During the plants’ vegetation period (ontogeny), nutrients are absorbed unevenly. A rational fertilization system should consider the life cycles of plants’ needs for nutrients and provide them promptly in the required quantity and ratio in the most digestible forms.
Insufficient supply of one or another element in some periods of life leads to a decrease in the harvest quantity and quality.
During the plants’ vegetation periods, they single out periods different in the nutrients’ absorption. These are: the critical period, when plants receive a small number of nutrients, but their lack impairs the growth and development, and the period of maximum absorption when plants absorb them in a larger amount.
For many plants the critical period (especially about phosphorus) is when the seeding appears. During this period, synthetic processes take place in plants intensively, but the root system is still weakly developed. Even if in the following growth stages phosphorus nutrition is sufficient, it will not make the situation any better — the yield won’t be high. Therefore, more phosphorus should be provided when feeding the plants, in comparison to nitrogen and potassium at the beginning of the growing season. For this purpose phosphorus fertilizers are applied in small doses to the rows during sowing. Some crops (for example, cereals, beets and potatoes) need all the main nutrients to be applied during sowing. These main nutrients are: nitrogen, phosphorus and potassium.
In cereals, the establishment and differentiation of reproductive organs begin in the period of 3–4 true leaves. Lack of nitrogen during this period leads to a decrease in the number of spikelets in a spike and a reduction in the yield. Therefore, this deficiency cannot be corrected by ordinary nitrogen feeding.
It’s also worth noting that the duration of the nutrition period, that is the time during which plants absorb nutrients from the environment, doesn’t always coincide with the vegetation period. At the initial stages of life, they use nutrients from germinating seeds or from tubers or roots. Many plants stop absorbing nutrients from the outside at the end of the vegetation period but continue to reuse those that have been absorbed earlier.
Agricultural crops differ significantly in terms of the feeding period duration. For example, beets, potatoes, corn, peas, lupins, clover, and other crops absorb nutrients throughout the vegetation period, while in barley, the feeding period takes place during the first 50–60 days, although the vegetation season lasts 80–90 days.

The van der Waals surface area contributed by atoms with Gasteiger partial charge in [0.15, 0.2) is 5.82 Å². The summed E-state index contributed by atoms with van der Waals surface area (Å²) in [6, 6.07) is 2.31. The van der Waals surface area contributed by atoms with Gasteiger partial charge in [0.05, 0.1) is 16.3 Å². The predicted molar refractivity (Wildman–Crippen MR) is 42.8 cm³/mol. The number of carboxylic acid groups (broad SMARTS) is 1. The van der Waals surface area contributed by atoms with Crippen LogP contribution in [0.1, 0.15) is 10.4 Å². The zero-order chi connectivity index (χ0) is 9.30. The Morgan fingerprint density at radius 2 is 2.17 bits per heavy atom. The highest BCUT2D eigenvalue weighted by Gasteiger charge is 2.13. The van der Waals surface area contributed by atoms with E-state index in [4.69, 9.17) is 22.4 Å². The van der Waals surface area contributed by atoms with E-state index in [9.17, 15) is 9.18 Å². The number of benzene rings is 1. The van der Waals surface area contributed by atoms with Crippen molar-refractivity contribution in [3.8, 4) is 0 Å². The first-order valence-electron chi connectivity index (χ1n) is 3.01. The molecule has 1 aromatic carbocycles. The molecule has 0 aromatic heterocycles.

The intensity of the nutrients’ absorption by plants in different vegetation periods is not the same. Each crop has its own periods of intensive absorption. For example, herbs, beets, corn, and sunflowers are distinguished by a long period of nutrients’ absorption, which continues almost until the end of their growing season. All grain crops (except corn), as well as flax, early potatoes, and some vegetable crops, have a short period of main nutrients’ absorption.
For example, cabbage absorbs more nutrients during the head formation. During the second month of life, sugar beet absorbs 50 times more nitrogen, 15 times more phosphorus and 60 times more potassium than during the first month.
Flax is most sensitive to the rates of nitrogen nutrition from the fir-tree phase to budding and cereal crops — during the leaf apparatus formation and reproductive organs differentiation, that is, from the phase of emergence into the tube until the beginning of earing. Sugar beet needs increased potassium nutrition during the period of sugar accumulation.
Cucumber is picky about nitrogen nutrition during the leaf apparatus formation and about phosphorus nutrition before flowering. It needs an increased supply of nitrogen and potassium during the fruiting period.
The need of most plants for nitrogen before the beginning of fruiting decreases and the value of phosphorus and potassium in plant nutrition increases. In general, during fruiting, the absorption of nutrients decreases and at the end of the growing season, the vital activity of plants mainly occurs through the reuse of previously accumulated nutrients.